No Ban, No Wall, Only Pancakes in Paris
It was only two weeks ago that we marched in the Women’s March on Paris, then another demonstration popped up on the radar — the “NoBanNoWall March in Paris.” Freezing rain was predicted, but that didn’t deter the several thousand people who came to the Trocadero to show their discontentment with recent executive orders by U.S. President Donald Trump.
This demonstration was decidedly different than the last. It was made up of equal numbers of men and women, overwhelmingly younger overall. There weren’t very many “pussy hats” this time around, but we donned ours anyway. The marchers were French, American, British, and multi-national. They had one thing in common: their disapproval.
During the march, I posted a couple of photos on Facebook with no added comments — just the photos. Many responded, but one person wrote: “Good thing you live in France. Maybe you should get citizenship there if you don’t like your present country!”
We’ve all heard that sentiment before. It’s the equivalent of “Love it or leave it.” We who live here left it, but not because we didn’t love it. In fact, the reason we were all out there in the freezing rain is BECAUSE we love it. If we didn’t love it and didn’t care, we wouldn’t be wasting our time. Americans who live outside of the U.S. as “expatriates” never stop being Americans and never stop defending their country. Americans are incredibly nationalistic and gather in tight communities all over the world. Any American living in another country will tell you that.
The person on Facebook who posted the message did hit on what’s really happening, however. Americans are looking for safe havens now all over the world because the “writing on the wall” isn’t looking too positive for accepting who they are and offering up a nurturing and safe environment. Ask all the immigration offices around the world — they will tell you that their applications by Americans have greatly increased.
Until now, I hadn’t thought about citizenship in France — residency was enough. But that has changed. I’m about to apply for citizenship. I need back-up. What if the U.S. bans someone like me? Today, it’s Muslims. Tomorrow, it could be Jews. Next, maybe brunettes or even simply expats?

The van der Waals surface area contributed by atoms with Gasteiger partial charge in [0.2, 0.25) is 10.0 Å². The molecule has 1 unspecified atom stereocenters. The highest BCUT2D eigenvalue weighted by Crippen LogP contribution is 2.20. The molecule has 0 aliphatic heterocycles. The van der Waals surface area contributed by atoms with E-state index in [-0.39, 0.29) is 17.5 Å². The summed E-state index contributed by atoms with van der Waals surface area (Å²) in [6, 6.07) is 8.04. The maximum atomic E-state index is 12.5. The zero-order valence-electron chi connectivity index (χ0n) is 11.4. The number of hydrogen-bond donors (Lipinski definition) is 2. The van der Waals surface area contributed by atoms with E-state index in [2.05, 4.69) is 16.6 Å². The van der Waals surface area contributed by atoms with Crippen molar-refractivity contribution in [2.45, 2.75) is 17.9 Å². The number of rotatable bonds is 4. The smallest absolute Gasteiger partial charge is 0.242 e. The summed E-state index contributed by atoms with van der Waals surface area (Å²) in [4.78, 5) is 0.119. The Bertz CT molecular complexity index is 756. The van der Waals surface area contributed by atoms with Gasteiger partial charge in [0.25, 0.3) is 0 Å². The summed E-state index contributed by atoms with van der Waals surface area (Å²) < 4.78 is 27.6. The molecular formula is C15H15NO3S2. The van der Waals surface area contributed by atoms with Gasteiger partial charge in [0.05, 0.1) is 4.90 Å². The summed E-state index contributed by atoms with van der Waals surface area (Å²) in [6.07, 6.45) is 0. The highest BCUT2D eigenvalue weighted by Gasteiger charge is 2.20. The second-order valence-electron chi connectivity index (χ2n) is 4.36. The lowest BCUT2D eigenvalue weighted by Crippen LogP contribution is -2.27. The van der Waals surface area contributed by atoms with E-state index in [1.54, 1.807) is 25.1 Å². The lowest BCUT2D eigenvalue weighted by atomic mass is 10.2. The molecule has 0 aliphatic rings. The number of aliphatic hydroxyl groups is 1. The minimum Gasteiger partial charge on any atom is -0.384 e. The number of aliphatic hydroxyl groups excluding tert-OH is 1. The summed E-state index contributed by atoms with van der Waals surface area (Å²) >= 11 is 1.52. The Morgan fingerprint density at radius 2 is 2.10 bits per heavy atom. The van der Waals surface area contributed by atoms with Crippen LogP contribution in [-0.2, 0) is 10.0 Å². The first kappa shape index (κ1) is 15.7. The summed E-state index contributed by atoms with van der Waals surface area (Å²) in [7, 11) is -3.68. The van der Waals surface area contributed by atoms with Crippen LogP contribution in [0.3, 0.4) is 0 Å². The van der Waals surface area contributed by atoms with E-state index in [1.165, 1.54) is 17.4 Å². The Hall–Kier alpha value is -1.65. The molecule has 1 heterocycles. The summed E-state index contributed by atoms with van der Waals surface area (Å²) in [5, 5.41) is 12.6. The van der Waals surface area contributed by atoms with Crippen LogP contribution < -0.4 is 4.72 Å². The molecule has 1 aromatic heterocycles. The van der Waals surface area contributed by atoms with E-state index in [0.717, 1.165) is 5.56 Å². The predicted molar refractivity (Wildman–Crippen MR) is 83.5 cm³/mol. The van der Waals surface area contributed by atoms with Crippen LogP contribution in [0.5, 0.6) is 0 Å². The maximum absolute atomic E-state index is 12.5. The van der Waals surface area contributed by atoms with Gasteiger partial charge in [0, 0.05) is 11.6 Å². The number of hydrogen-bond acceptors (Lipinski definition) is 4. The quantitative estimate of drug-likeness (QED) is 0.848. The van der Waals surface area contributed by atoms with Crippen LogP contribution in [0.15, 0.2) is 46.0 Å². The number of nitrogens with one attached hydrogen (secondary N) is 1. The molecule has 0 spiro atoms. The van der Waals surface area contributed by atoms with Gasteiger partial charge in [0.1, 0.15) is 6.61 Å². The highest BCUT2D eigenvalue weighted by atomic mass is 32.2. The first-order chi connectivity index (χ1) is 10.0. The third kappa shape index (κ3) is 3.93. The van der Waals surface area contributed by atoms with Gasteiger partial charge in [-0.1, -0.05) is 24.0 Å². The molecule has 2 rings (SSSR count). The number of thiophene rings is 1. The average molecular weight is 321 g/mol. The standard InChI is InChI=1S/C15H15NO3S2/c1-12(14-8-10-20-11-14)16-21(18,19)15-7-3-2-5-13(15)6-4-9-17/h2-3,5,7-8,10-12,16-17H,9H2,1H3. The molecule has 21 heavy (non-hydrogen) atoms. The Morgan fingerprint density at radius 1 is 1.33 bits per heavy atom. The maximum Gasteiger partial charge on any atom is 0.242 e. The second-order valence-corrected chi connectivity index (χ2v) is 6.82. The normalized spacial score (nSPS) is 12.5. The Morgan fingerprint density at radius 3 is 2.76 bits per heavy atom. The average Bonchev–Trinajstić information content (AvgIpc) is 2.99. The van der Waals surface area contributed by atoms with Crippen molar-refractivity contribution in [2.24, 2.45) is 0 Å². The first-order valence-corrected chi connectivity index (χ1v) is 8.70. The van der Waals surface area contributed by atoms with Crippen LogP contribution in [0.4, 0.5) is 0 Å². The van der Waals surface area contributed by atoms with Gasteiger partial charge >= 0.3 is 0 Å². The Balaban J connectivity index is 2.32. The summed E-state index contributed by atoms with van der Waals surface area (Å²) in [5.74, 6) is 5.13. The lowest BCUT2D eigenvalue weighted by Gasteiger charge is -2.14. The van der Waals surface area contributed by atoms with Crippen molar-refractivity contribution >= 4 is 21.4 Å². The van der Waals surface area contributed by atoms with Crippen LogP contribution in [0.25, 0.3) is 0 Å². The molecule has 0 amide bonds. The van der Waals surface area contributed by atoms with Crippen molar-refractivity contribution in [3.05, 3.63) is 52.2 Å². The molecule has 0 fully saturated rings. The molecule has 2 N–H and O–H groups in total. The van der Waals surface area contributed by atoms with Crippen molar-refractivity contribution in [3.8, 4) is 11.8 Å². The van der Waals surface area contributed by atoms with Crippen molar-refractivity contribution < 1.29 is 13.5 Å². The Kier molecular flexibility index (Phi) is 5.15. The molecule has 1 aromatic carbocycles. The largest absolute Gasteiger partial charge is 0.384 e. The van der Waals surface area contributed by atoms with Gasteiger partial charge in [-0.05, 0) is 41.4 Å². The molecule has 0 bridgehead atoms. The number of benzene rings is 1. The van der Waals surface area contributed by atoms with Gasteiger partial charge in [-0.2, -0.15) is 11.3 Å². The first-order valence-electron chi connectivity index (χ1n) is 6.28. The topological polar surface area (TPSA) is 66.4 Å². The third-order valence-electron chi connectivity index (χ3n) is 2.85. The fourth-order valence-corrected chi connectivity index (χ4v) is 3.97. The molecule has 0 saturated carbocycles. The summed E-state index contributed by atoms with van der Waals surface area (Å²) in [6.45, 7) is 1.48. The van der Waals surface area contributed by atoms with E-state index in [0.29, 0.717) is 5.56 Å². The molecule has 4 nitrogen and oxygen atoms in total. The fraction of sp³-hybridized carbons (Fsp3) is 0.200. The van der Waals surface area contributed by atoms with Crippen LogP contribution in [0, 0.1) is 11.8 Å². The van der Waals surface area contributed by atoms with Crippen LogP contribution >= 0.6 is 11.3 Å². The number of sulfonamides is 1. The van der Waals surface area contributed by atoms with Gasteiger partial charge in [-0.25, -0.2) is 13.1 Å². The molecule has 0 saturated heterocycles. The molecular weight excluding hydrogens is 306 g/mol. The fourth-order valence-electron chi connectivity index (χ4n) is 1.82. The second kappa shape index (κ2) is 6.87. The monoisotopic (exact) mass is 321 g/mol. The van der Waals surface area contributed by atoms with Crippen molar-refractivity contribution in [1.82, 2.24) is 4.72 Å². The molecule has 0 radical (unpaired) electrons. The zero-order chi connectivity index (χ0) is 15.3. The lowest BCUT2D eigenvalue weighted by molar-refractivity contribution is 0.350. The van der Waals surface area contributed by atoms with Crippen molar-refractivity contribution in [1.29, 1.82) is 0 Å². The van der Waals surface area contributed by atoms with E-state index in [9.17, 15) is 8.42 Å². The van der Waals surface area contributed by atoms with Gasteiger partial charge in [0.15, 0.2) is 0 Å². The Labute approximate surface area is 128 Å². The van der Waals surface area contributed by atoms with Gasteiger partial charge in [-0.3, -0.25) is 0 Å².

Emmanuel Macron, new presidential candidate and former economy minister of France, spoke on Saturday encouraging U.S. scientists, academics and entrepreneurs to move to France. “I want all those who today embody innovation and excellence in the United States to hear what we say: from now on, from next May, you will have a new homeland, France,” he said.
He’s not stupid. He sees this as an opportunity to entice immigrants “of the right kind.” I doubt he cares if they are black, white, pink, Jewish, Muslim, Catholic or physically challenged…as long as they have credentials that will benefit France by offering up their talents and expertise. He also noted that his “solemn call” was directed at “researchers, academics and companies in the United States fighting obscurantism and who are afraid today.” He didn’t name Trump in his speech, but we all know to whom he was referring, especially when he further said, “I don’t want to build a wall. I can assure you there’s no wall in my program.” And to that he got big cheers.
Macron knows the fear. And if I sound scared, it’s because I am, too. Too many friends are turning off their TV’s, their Facebook and Twitter and burying their heads in the sand because they just can’t take hearing it anymore. I get it. This past week, just after opening up my computer and seeing the first wave of news, I literally became nauseous and threw up. That’s not something I do very often, and it wasn’t what I ate — it was what I read.
After the march, I headed over to Breakfast in America to speak with Craig Carlson, owner of the restaurant chain, and author of a new book: “Pancakes in Paris: Living the American Dream in France.” We commiserated over the difficulties of doing business in France, but we both agreed — we wouldn’t give up our lives here for an easier business environment or making more money. What’s the point of having more money if it doesn’t buy you the life you want? And with today’s political climate, we’re quite happy for the moment.
Of course, things could change here, too — if Madame Le Pen were to win the vote of the upcoming French presidential election. Most of the French say “pas possible,” but we said that, too, remember? And look what happened. Craig had good news for Americans wanting to move to France — Breakfast in America is a franchise. That means it’s an opportunity to make an investment in France, get a working visa and earn a living, all while serving up pancakes! (If you are interested, email me at [email protected] and I’ll pass it on to Craig to be in touch with you.)
A la prochaine…
Adrian Leeds Group
(with Patty & Sharon)
P.S. Kathryn Kemp-Griffin, blogger of The Lingerie Journal, just posted: “The New Pink — Pussies, Panties and Protests” featuring four of us in our pussy hats during the January 21st Women’s March in Paris. Kathryn will be speaking at Après Midi on February 14th…of course! Don’t miss it! For more information, visit Après Midi